Justice and Counter-Expertise for Science as Culture
Тезисы до: 11.04.2016
Даты: 11.04.16 — 11.04.16
Е-мейл Оргкомитета: firstname.lastname@example.org
Организаторы: Justice and Counter-Expertise for Science as Culture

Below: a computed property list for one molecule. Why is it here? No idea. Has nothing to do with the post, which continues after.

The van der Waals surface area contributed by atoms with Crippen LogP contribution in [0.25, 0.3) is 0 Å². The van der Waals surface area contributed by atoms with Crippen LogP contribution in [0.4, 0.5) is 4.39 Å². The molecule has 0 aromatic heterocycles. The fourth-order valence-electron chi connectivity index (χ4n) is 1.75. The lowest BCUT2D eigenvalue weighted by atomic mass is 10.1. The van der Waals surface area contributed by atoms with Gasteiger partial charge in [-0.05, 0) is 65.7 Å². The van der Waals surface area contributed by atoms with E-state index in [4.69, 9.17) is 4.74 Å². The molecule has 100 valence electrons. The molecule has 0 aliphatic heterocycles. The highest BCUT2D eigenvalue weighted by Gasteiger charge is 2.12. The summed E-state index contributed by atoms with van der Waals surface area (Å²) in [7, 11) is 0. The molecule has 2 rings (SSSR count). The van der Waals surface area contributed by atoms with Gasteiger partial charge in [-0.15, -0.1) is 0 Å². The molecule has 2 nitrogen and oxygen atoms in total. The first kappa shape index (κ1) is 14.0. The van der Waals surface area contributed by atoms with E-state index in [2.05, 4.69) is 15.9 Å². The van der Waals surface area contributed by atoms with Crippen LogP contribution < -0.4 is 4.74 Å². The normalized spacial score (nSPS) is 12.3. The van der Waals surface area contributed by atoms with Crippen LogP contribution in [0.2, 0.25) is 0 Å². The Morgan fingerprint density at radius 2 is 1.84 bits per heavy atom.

Research, design and development perpetuates inequality because the broader structure of how it is funded has led to scientific knowledge and technology production that typically benefits the wealthy and most powerful segments of society globally (Moore et al., 2011; Woodhouse et al., 2002; Woodhouse & Sarewitz, 2007). The unequal distribution of benefits and burdens stemming from science and technology can contribute to the marginalization of the poor and those with less power or status (e.g., non-western, laypersons, low-income persons, persons of color or low caste, disabled persons, and LGBTQI persons, etc.). Many sciences and technologies also have embedded politics (Winner, 1980): in contrast to the linear progress of technology narrative, the politics of artifacts may serve to further disadvantage those whom are already marginalized. Meanwhile, the “undone sciences” (Hess, 1998; Frickel et al., 2010) and “undone technologies” (Woodhouse, 2010) that may be of most utility to marginalized populations are not getting done. Frequently, and for a variety of reasons, scientists, engineers and policymakers exclude the marginalized from decision-making in research, design and development. Resolving this problem is, in part, a challenge of recognition justice (Fraser, 1998), which calls for identifying the marginalized populations affected by particular decisions, recognizing their right to participate, and ultimately facilitating their integration into the decision-making process. Downstream solutions to this problem are concerned only with distribution justice: the re-allocation of benefits and burdens in a more equitable fashion after science and technology has been produced. However, this focus on distribution justice accepts the status quo of current inequitable practices of research, design and development agenda setting (Woodhouse & Sarewitz, 2007). An upstream solution has been to increase the diversity amongst science and engineering experts through, i.e., affirmative action programs. A proposed upstream (or midstream, see Fisher et al., 2006) solution has been to create policies to re-configure the institutions of science and industry during research, design and development: increasingly utilizing diverse perspectives will counter structural biases in scientific and technology agenda setting (Harding, 1992; Cozzens, 2008). Greater inclusivity in agenda setting may help to counter the asymmetric distribution of rewards and burdens; this new inclusivity in agenda setting may involve utilizing the perspectives advanced by social movements about science and technology. Thus amongst scientists, engineers and policy-makers there is an emerging interest in democratizing participation in research, design and development. Democratic participation is needed but often marginalized groups are not recognized as having legitimate knowledge claims in areas relating to research, design and development. In response to science and technology injustices, some marginalized groups, NGOs, professional workers and lay experts have found ways to use their own knowledge(s). Some examples include: crowds using mobile phone cameras as surveillance of police behaving badly or for participatory sensing (Banks, 2011; Shilton, 2010); low-income women technology users pointing out structural injustices while disputing the digital divide (Eubanks, 2011); non-credentialed laypersons (or credentialed STS scholars) intervening in natural science or health controversies (Fortun and Cherkasky, 1998; Lave, 2011; Scott et al., 1990); citizen scientists collecting data about pollution in their communities (Ottinger, 2010); laypersons engaging in public exercises that feed into decision-making about clinical trials, energy choices or climate change (Epstein, 1996; Delborne et al., 2013); ethnic and gender minority volunteers donating genetic material who question their inability to access appropriate health care (Benjamin, 2013); non-western physicians producing new sciences and technologies (Williams, 2013); and non-western physicians, scientists and engineers challenging unequal partnerships with wealthy institutions in the West (Crane, 2013; Hwang, 2008; Nieusma and Riley, 2010). As demonstrated by the above examples, civil society organizations and social movements have become more visible in grappling with complex questions related to the domain of science, technology and social life. Each of these examples is a break from the normal reliance upon high-status science and engineering expertise, indirectly illustrating that the counter-expertise of marginalized populations is typically excluded from decisions related to science and technology. Citizen-based groups are resisting dominant knowledge discourses and offering alternative visions of science and technology in society (Hess, 2007; Seyfang and Smith, 2007). Studying these individuals and organizations is a strategic area of interest for science and technology studies theory (Martin, 2006; Woodhouse et al., 2002). In this special issue we pose the following questions in order to better understand the relationship between justice and the counter-expertise of marginalized populations: Whose justice? Whose counter-expertise? Whose vision? How are particular politics embedded in future visions for science and technology and in current or historic artifacts (Ninan, 2009; Turner, 2010)? When marginalized groups contest dominant discourses, how is their counter-expertise defined? To what extent are the boundaries around scientific, design and managerial expertise solidified, or permeated, by the perspectives of the marginalized? Where does contribution of such counter-expertise fall along a spectrum from “participation” to “influence”(Lave and Ottinger, 2013)? In other words, what is the relationship between expertise “from the margins” and decision-making (Allen, 2013)? This special issue is interested in papers that address these questions across a wide range of topics including, but not limited to, energy, environment, health, and information technology. All papers should carefully define justice using an appropriate scholarly framework (e.g., Fraser, 1998; Eglash, 2013, Mamo and Fishman, 2013, Ottinger and Cohen, 2011; etc.). Please submit your paper to both Logan Williams (email@example.com) and Sharlissa Moore (firstname.lastname@example.org) on or before the deadline of Monday, April 11, 2016. The submission should be a maximum of 7000 words including all text (to allow for additions during the peer-review process), and it must follow the Science as Culture editorial guidelines for research papers. Please feel free to contact the guest editors with any questions.